Dallas Is Holding Panhandlers' Criminal Trials in the Streets, Literally

Dallas Community Courts will be holding criminal trials out on the street through the city's new Panhandling Deflection Program.
Dallas Community Courts will be holding criminal trials out on the street through the city's new Panhandling Deflection Program. Hannly Sam via Flickr
Dallas has been wrestling with the best way to deal with panhandling, but the solutions just keep falling short. Now, the city is holding court on the street, literally.

In 2018, Dallas police said they would stop enforcing a city ordinance banning people from asking for money on the streets. The decision came after the U.S. Supreme Court ruled in 2015 that asking others for cash in public was a form of constitutionally protected free speech.

In October 2020, Dallas City Council members proposed a new system for confronting panhandling. The panhandling deflection program aims to help some panhandlers meet their basic needs by connecting them with social service organizations, mental health crisis interventions and rapid rehousing initiatives, Office of Homeless Solutions director Christine Crossley explained.

Others who come into contact with the deflection program will be directed into the criminal justice system: those whom city marshals determine are not homeless, who have been picked up several times for panhandling, or who decline to engage with social services through Dallas Community Courts, could face  misdemeanor charges.

As part of the Panhandling Deflection Program, though, the courts system will start trying those cases out on the street, according to Crossley.

“One of the things the program is going to do, which is really revolutionary, is a community courts initiative. We’re bringing them out to adjudicate on the street,” Crossley said.

People with unstable housing situations are more prone to missing court dates for minor citations, which then leads to further charges and fines. “Instead of relying on them to go to a court date that they’re maybe never going to go to, we’re bringing community courts out,” Crossley said.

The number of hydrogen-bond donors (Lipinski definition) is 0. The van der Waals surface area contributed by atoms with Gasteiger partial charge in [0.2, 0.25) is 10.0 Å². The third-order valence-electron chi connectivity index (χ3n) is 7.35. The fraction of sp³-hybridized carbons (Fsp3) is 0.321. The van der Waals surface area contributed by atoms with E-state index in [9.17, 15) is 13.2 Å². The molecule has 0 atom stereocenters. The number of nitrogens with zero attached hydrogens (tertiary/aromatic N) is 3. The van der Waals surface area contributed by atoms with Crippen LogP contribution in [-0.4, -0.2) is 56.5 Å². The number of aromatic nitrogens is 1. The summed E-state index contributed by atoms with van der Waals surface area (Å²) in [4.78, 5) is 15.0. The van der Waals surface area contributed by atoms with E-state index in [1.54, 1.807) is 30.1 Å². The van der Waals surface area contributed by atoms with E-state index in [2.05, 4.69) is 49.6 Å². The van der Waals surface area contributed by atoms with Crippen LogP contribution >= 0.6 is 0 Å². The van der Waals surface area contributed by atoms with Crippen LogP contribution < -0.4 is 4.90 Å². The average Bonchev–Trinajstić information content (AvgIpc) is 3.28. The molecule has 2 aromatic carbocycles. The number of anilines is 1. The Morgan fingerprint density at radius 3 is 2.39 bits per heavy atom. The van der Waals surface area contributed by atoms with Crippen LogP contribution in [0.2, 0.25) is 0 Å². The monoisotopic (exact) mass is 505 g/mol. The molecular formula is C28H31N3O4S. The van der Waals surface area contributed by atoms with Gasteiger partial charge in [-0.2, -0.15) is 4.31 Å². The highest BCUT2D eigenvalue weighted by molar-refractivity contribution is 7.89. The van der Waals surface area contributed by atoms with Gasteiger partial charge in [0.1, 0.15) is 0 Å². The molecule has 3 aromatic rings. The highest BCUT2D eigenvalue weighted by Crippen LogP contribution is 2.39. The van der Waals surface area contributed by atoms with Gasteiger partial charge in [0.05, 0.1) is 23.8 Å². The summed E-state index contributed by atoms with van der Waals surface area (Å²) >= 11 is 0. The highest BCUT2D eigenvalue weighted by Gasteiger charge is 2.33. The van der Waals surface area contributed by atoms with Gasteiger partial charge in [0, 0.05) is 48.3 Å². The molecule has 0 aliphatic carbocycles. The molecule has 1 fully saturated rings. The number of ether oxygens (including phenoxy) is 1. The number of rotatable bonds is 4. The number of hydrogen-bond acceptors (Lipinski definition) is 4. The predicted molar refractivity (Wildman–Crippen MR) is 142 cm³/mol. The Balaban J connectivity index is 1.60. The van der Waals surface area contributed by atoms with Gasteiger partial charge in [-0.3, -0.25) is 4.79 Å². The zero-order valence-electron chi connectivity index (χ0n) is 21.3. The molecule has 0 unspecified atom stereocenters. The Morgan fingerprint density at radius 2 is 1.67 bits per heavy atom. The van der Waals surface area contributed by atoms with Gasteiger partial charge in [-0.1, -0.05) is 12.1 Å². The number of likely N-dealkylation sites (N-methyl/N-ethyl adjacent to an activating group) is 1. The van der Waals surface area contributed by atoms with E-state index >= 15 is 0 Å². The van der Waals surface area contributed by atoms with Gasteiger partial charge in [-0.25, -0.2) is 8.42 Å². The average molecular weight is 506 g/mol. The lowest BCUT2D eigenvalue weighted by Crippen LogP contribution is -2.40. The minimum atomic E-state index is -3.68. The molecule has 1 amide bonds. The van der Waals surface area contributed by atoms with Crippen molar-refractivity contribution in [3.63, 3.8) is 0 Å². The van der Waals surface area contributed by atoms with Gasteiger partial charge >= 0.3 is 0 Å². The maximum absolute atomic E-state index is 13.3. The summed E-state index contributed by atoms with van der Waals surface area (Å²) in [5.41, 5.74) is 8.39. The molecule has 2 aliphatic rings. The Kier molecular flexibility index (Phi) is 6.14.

"We’re bringing [community courts] out to adjudicate on the street.” - Christine Crossley, homeless solutions office

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“When the person is issued a citation, that person will be assessed at the location, and a judge may include recommended services as a condition of their probation," Dianne Gibson, the Dallas City Attorney’s Community Courts manager, said by email.

Community courts will coordinate with various city departments … to assist those who are willing to enter the community courts program,” Gibson added.

“Community courts will say, ‘OK, you can say your piece, then we’re going to have it tried right here.’ And if it’s decided that you do get a ticket, you can clear the fine right now, or say ‘hey there’s this great community service program through community courts that you can do so you don’t have to pay the ticket,’” Crossley added.

Some advocates say the mobility of the community courts initiative is a problem, though.

“The city of Dallas is trying to make it illegal for people to ask for money. However, people have a constitutional right to ask for money,” said Dr. Hannah Lebovits, professor of public affairs and planning at the University of Texas at Arlington.

“It’s very concerning to me to see the city use the strength of the public and nonprofit sector to coerce people into engaging in involuntary public service and unpaid labor, because they’ve exercised their constitutional rights,” Lebovits added.

The initiative follows a year of record high homelessness in Dallas County. Last summer, state lawmakers passed a ban on camping outside of designated areas, prompting criticism from homeless rights advocates who say the ban further criminalizes people living on the street.
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Michael Murney is a reporting fellow at the Dallas Observer and a graduate of Northwestern University’s Medill School of Journalism. His reporting has appeared in Chicago’s South Side Weekly and the Chicago Reader.
Contact: Michael Murney